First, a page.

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Blames recent hike for loss of job opportunities

PAGO PAGO, American Samoa (The Samoa News, August 28, 2009) - Gov. Togiola Tulafono says the promise of 2,000 jobs created by a call center is now "out the window" due to mandated minimum wage increases, while only about 60 jobs will be available for the more than 2,000 people who will lose their jobs with the COS closure.

Togiola made the statement during Wednesday’s public forum hosted by the U.S. Government Accountability Office conducting a study on the impact of past and future minimum wage increases in American Samoa.

As part of its effort to diversify the economy, the Governor said ASG fought for and landed the undersea fiber optic cable.

When this project was first announced, the promise of other industries followed, among them a call center. But that was before the first escalator clause in the minimum wage was mandated, he said.

The business model for the call center was to provide 2,000 jobs, but since the three mandated wage hikes went into effect with the possibility of more to come until it reaches the federal level of $7.25 per hour, the "model has changed," he said.

"We’re not getting any call center. We’re going to get maybe a very different model that will employ maybe 50 or 60 people," the Governor said. "The 2,000 jobs that were promised at the beginning when minimum wages hadn’t gone up— are now ‘out the window’— gone forever. Those jobs will not be coming back here."

"Who wants to pay $7.25 in American Samoa for labor when they can do the same thing in California [and] Georgia...and save their money...?," he asked.

During the three-hour forum, some people questioned the government’s efforts to diversify the local economy instead of depending on the canneries. One person said: "if the canneries leave, let them go."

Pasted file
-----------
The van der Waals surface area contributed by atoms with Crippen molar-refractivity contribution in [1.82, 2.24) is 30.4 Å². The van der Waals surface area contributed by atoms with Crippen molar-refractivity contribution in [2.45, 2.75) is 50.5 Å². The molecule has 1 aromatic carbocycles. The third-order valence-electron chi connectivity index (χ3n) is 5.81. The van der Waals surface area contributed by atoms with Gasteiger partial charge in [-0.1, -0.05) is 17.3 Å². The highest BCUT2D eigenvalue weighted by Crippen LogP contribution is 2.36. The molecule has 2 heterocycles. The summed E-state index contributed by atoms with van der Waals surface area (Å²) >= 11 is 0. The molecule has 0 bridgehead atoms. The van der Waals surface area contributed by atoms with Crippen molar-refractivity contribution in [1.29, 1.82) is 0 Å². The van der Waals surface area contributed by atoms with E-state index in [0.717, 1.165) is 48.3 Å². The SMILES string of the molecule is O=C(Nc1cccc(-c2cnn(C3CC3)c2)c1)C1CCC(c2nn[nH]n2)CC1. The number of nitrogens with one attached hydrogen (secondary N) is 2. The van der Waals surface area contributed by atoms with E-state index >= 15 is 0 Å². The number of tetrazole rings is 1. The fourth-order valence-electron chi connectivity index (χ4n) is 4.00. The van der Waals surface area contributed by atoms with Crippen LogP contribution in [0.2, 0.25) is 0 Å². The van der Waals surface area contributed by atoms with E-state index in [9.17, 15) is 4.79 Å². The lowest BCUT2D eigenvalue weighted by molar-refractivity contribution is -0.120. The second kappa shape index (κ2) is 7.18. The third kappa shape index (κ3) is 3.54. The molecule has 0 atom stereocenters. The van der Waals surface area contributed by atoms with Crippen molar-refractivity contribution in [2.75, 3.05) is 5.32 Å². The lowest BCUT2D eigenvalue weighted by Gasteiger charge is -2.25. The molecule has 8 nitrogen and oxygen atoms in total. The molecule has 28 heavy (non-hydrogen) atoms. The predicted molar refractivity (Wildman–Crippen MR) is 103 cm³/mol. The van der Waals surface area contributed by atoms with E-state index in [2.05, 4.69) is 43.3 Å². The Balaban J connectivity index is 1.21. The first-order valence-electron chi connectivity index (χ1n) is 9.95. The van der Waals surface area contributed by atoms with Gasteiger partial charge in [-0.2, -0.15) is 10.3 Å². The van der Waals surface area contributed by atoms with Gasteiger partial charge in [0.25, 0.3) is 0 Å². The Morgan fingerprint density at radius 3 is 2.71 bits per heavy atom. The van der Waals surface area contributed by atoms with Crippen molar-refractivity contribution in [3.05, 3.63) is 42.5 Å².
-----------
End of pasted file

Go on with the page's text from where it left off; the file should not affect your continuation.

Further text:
Togiola says there is no governor— to his recollection— from the time when governors were appointed in 1951, that has not talked about diversification.

While there were major changes to infrastructure— such as roads in the 1960s, "it didn’t bring new business" except for Chicken of the Sea (formerly Van Camp Seafood ), he said.

At the time, the company was paying 35 cents per hour and it "supported a lot of families, it educated a lot of children, and built a lot of family homes", the same when the wage increased to 50 cents per hour, he said.

However, things changed drastically when the mandatory escalator wage law came into effect and "we are now facing the reality" of the wage hike in which "we have absolutely no input" when enacted, the Governor said.

According to the Governor, the mandated wage hike has resulted in the loss of more than 1,000 jobs and more than 2,000 are scheduled to lose their jobs by the end of September. "They are not going to be able to support their families, school their children and buy food," the Governor said in an emotional tone. "What is going to happen to them?"

"Some people will blame the government for failing to diversify the economy, for failing to answer the call. I don’t think that any governor, ever, felt that they didn’t do a good job. Because every single governor— in my estimation— tried," he said.

"But here is the question I ask: if things are so good and there are businesses out there, that are so profitable and so desirable for American Samoa, where is the business community? Where are the smart ones that know the business, that could come here and establish industry? Why aren’t they here?"

"It’s simple, it’s not an easy place to do business. It’s too far away from everything. The cost of doing business is expensive," he said. "The canneries have been the only mainstay, because they are closer to the fishing grounds."

"Unfortunately, I think it’s a mistake to allow the consideration of canneries to drive what is appropriate for American Samoa by way of minimum wages," he said and noted that every cannery in the world has their breaking points, especially in the areas of labor costs, because when it’s not affordable they move away.

If the minimum wage continues to go up to $7.25 per hour, the rest of the business community and ASG is not going away but will be stuck with this wage, without the canneries, he added.

"What we are fighting for is not just the survival of a few people. We are fighting for survival for the rest of this territory. We are all going to be impacted," he said.

He pointed out for example, the situation with COS, noting because of a few hundred fish cleaners (who are paid minimum wage) all of the rest of the company’s workforce— including those who are paid way above the minimum wage are going to lose their jobs "and it’s not their fault."

"They shouldn’t lose their jobs, because they are not subject to the minimum wage— but they are all losing their jobs. It’s not’s part of the problem," said To

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